* Teachers' unions fiercely oppose "parent trigger" laws
* Many Democratic mayors split with unions on issue
* Opponents say makes schools less accountable
By Stephanie Simon
June 17 Hundreds of mayors from across the United States this weekend called for new laws letting parents seize control of low-performing public schools and fire the teachers, oust the administrators or turn the schools over to private management.
The U.S. Conference of Mayors, meeting in Orlando, Florida, on Saturday unanimously endorsed "parent trigger" laws aimed at bypassing elected school boards and giving parents at the worst public schools the opportunity to band together and force immediate change.
Such laws are fiercely opposed by teachers' unions, which stand to lose members in school takeovers. Union leaders say there is no proof such upheaval will improve learning. And they argue that public investment in struggling communities, rather than private management of struggling schools, is the key to boosting student achievement.
But in a sign of the unions' diminishing clout, their traditional political allies, the Democrats, abandoned them in droves during the Orlando vote.
Democratic Mayors Michael Nutter of Philadelphia, Antonio Villaraigosa of Los Angeles and Kevin Johnson of Sacramento led the charge for parent trigger - and were backed by scores of other Democrats as well as Republicans from coast to coast.
"Mayors understand at a local level that most parents lack the tools they need to turn their schools around," Villaraigosa said. Parent trigger laws, he added, can empower parents to do just that.
Representatives from the two largest teachers' unions, the National Education Association and the American Federation of Teachers, were not available for comment Sunday.
Parent trigger laws are in place in several states including California, Texas and Louisiana and are under consideration in states including Michigan, Pennsylvania and New York. So far, though, the concept has never successfully been used to turn around a school.
Parents in two impoverished, heavily minority California cities, Compton and Adelanto, gathered enough signatures to seize control of their neighborhood schools but the process stalled in the face of ferocious opposition from teachers' unions. Both cases are now tied up in court.
Though it has not yet been shown to work, parent trigger has support from many of the big players seeking to inject more free-market competition into public education, including the Bill & Melinda Gates Foundation and the Walton Family Foundation.
Major philanthropies and wealthy financiers have poured money into backing political candidates and advocacy groups, including one called Parent Revolution, that promote parent trigger, according to campaign finance records in several states.
The concept has even inspired an upcoming Hollywood film, "Won't Back Down," in which Maggie Gyllenhaal portrays a single mother who organizes parents to take control of their failing school over union opposition. The movie was financed by Walden Media, which also backed the 2010 documentary "Waiting for 'Superman,'" which advocated for another central goal of education reformers - expanding charter schools.
For their part, mayors may have jumped on the bandwagon because parent trigger fits neatly with two of their key goals, said Kenneth Wong, a political scientist focused on education policy at Brown University.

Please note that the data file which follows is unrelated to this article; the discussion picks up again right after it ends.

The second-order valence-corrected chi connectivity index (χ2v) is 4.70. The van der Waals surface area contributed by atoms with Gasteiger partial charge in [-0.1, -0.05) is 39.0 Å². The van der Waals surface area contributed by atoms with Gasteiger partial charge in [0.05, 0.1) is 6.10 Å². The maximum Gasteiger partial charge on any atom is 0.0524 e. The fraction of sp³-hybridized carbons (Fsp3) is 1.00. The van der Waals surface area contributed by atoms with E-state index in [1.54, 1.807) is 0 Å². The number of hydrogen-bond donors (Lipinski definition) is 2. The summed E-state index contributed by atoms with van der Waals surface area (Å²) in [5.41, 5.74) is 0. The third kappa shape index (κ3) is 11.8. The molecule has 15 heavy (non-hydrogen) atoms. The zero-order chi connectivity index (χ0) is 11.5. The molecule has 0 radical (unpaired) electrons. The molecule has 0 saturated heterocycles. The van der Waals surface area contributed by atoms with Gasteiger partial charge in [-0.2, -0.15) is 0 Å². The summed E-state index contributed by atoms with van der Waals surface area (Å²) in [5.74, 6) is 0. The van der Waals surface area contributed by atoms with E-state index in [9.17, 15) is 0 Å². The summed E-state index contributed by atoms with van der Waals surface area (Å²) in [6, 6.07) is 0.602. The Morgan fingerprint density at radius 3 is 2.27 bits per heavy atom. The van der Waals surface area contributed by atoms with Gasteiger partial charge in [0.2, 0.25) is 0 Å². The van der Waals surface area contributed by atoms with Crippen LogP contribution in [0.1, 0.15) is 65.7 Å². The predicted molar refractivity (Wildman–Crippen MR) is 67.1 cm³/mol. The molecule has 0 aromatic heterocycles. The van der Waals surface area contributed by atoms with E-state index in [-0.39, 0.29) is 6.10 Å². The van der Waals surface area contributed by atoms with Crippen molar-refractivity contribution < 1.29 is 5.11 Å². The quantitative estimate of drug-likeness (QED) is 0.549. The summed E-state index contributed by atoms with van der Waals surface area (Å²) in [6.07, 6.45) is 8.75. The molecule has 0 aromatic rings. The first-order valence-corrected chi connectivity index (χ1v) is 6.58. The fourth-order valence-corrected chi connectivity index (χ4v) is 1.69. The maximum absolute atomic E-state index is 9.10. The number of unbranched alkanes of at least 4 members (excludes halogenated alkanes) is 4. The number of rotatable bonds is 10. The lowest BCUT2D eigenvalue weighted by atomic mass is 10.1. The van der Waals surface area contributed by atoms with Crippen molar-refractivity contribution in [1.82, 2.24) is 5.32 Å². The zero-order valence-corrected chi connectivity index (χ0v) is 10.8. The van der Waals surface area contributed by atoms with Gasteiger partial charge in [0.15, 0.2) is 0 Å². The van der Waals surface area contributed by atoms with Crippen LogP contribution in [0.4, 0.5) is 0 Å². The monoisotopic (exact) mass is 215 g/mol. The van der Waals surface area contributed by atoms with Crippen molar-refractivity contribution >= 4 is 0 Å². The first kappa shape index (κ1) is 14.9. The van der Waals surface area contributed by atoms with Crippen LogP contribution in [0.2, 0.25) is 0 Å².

"Mayors are moving in a new direction on education, one that's more consumer oriented... and focused on serving parents and giving them choices," Wong said. Facing tight budgets and huge pension liabilities, many mayors are also looking to rein in the power of teachers unions and force them to accept more austere contracts, Wong said.
Teachers unions have long been among the biggest donors to Democratic politicians, but that alliance has frayed in many cities in the past 18 months.
In Los Angeles, Mayor Villaraigosa blasted union leaders as an "unwavering roadblock to reform." In Philadelphia, Mayor Nutter has backed a plan to close dozens of neighborhood schools and convert many others to charters, which are publicly funded but privately run - and typically non-union.
And in Chicago, Mayor Rahm Emanuel successfully pushed to cancel a scheduled 4 percent raise for teachers and extend the school day by more than an hour. Teachers are so angry, nearly 90 percent of union members just voted to authorize a strike if ongoing contract negotiations falter.
"We are on the path to change," said Gloria Romero, a former California state senator who now runs that state's branch of Democrats for Education Reform, an advocacy group that funnels donations to politicians willing to buck the teachers unions. She called the mayoral vote a "landmark" that would inspire poor and minority parents to demand change in their schools. "This is a civil rights fight," she said.
Opponents of parent trigger, however, pointed out that the mayors' endorsement was largely symbolic, since such policies typically require legislative approval.
They said they would continue to fight - in part by reminding voters that parent trigger can be a mechanism for turning public schools over to private control. Some of the private management companies that run charter schools are for-profits that do not divulge much about how they spend public funds.
"Parents don't have control once they pull the trigger," said Kathleen Oropeza, co-founder of Fund Education Now, an advocacy group that successfully fought to derail a parent trigger bill in Florida earlier this year. "Who profits? Not parents and children." (Editing by Vicki Allen)